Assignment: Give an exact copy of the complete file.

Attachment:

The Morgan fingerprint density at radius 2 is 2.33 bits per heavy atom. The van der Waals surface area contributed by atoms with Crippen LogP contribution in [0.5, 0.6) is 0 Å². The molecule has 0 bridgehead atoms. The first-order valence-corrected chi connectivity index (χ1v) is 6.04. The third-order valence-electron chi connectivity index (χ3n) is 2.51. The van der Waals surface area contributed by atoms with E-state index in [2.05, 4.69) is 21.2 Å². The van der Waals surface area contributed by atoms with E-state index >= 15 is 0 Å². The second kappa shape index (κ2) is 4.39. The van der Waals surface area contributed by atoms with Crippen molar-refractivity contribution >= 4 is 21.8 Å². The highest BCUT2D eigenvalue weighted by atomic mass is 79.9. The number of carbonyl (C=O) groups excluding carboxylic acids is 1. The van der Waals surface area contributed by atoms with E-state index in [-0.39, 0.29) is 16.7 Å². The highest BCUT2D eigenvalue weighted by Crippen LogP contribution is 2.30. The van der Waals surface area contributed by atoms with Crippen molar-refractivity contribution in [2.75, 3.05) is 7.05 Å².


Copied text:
The Morgan fingerprint density at radius 2 is 2.33 bits per heavy atom. The van der Waals surface area contributed by atoms with Crippen LogP contribution in [0.5, 0.6) is 0 Å². The molecule has 0 bridgehead atoms. The first-order valence-corrected chi connectivity index (χ1v) is 6.04. The third-order valence-electron chi connectivity index (χ3n) is 2.51. The van der Waals surface area contributed by atoms with E-state index in [2.05, 4.69) is 21.2 Å². The van der Waals surface area contributed by atoms with E-state index >= 15 is 0 Å². The second kappa shape index (κ2) is 4.39. The van der Waals surface area contributed by atoms with Crippen molar-refractivity contribution >= 4 is 21.8 Å². The highest BCUT2D eigenvalue weighted by atomic mass is 79.9. The number of carbonyl (C=O) groups excluding carboxylic acids is 1. The van der Waals surface area contributed by atoms with E-state index in [-0.39, 0.29) is 16.7 Å². The highest BCUT2D eigenvalue weighted by Crippen LogP contribution is 2.30. The van der Waals surface area contributed by atoms with Crippen molar-refractivity contribution in [2.75, 3.05) is 7.05 Å².